OIL PRICES: STILL ABOVE $54
REUTERS - oil prices steadied on Wednesday as investors waited to see if OPEC and Russia would deliver promised production cuts designed to end a supply overhang that has weighed on the market for more than two years.
North Sea Brent crude oil LCOc1 was up 10 cents a barrel at $54.03 by 0950 GMT. U.S. light crude CLc1 was up 15 cents at $51.08 a barrel.
Oil prices surged as much as 19 percent after the Organization of the Petroleum Exporting Countries and Russia announced last week that they would cut production next year in an effort to prop up markets.
But doubts have emerged over whether the planned cuts will be big enough to rebalance the market.
Since the deal was announced, both OPEC and Russia have reported record production and output elsewhere is also resilient.
The U.S. Energy Information Administration said on Tuesday it expected domestic crude oil production for 2016 and 2017 to fall by less than previously expected.
"Investors are torn between hopes that producers will cut enough production to balance supply and demand, and fears that they won't," said Tamas Varga, senior analyst at London brokerage PVM Oil Associates.
OPEC and non-OPEC oil producers meet this weekend in Vienna to agree details of the output cut, which targets an overall reduction of around 1.5 million barrels per day (bpd).
OPEC member Nigeria, exempt from the cuts, said on Wednesday it hoped to boost its oil production to 2.1 million bpd in January, up from 1.9 million bpd now.
"We will see whether belief in the (OPEC production) deal will hold," said Eugen Weinberg, head of commodities research at Commerzbank in Frankfurt. "There is a big discrepancy right now between expectations, perception and reality."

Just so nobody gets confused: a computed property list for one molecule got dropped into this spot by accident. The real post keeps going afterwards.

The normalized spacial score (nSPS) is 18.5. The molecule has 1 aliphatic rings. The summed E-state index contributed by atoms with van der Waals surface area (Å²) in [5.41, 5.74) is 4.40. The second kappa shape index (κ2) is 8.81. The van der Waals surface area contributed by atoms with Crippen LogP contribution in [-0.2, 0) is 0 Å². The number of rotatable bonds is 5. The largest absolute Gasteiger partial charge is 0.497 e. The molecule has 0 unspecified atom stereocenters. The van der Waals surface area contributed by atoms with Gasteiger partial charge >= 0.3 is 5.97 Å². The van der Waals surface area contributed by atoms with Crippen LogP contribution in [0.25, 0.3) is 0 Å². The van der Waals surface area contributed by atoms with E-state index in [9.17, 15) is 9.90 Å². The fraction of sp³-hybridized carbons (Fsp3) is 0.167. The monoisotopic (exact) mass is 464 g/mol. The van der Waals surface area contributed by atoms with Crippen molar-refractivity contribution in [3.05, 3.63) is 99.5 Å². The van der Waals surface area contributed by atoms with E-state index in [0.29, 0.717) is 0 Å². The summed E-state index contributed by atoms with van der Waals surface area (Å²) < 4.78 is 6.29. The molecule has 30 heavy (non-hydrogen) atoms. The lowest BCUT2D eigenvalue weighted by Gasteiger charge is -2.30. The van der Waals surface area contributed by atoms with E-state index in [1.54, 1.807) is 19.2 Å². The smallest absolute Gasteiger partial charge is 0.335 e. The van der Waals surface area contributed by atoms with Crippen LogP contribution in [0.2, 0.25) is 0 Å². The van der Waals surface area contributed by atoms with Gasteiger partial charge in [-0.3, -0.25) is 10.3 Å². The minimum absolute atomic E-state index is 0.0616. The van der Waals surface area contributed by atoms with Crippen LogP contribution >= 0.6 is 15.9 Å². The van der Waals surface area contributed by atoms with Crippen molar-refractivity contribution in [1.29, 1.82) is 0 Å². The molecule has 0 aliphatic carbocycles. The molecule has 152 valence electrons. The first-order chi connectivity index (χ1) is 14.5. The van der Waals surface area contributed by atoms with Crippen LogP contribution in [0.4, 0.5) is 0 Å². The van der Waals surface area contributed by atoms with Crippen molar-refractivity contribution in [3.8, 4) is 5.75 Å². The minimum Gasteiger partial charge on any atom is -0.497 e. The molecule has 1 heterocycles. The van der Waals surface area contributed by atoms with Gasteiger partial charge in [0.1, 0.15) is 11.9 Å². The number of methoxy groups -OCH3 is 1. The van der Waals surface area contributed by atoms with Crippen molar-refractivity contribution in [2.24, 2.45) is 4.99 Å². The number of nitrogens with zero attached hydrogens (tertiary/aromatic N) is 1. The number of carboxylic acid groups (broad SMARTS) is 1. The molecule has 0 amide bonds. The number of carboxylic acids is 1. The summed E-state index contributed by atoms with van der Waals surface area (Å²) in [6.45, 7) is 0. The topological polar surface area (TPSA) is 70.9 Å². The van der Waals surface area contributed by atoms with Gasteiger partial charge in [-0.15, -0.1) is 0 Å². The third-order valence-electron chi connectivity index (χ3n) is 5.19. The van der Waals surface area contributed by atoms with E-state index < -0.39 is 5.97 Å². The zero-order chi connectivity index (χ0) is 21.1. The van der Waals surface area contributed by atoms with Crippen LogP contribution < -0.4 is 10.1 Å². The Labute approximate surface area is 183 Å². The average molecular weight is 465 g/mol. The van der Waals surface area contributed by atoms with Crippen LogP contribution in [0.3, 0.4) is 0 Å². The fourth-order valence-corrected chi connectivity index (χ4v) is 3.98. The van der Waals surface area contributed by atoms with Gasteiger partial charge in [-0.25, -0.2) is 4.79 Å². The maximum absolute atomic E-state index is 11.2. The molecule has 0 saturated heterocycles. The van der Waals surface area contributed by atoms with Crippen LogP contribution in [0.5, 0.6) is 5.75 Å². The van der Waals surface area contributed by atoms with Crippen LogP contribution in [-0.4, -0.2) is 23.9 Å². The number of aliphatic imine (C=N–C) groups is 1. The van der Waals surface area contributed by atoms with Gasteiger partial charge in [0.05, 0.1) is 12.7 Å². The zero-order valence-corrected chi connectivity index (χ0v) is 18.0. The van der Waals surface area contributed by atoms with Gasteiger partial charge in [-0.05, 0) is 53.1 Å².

Despite widespread scepticism, many analysts say 2017 will likely see a more balanced oil market.
"Oil markets are on track to tighten over 2017, which will be accelerated by OPEC's decision to reduce production alongside non-OPEC countries," said BMI Research. "If effectively implemented, we expect the global oil market will return to balance in Q1 2017."
Oil production has been outpacing consumption by 1 to 2 million barrels per day since late 2014.
"The average annual oil price will be higher in 2017 than in 2016, with Brent at $55 per barrel for the year," BMI Research said. The average 2016 Brent price has so far been $44.47 per barrel.
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There are more than a dozen LNG export projects currently being proposed to US regulators, though across the industry almost no final investment decisions have been announced over the last 18 months and some developers have delayed their decisions into 2018 or beyond. Few firm supply purchase agreements have been announced for the projects that have yet to commit to moving forward.
According to the U.S. Energy Information Administration, Canada's largest energy customer has boosted domestic oil production from less than four million barrels per day in 2008 to 9.2 million bpd now, while gas output has risen from 67 million cubic feet per day to 89 million cf/d.
Egypt’s fledgling solar industry attracted $1.8 billion of investment, largely from the European Bank of Reconstruction and Development and the World Bank’s International Finance Corp.
International Brent crude futures LCOc1 were at $57.75 per barrel at 0733 GMT, up 58 cents from the previous close, after trading as high as $58.13. U.S. WTI crude was at $51.95 per barrel, up 50 cents. Earlier in the day, it traded as high as $52.22.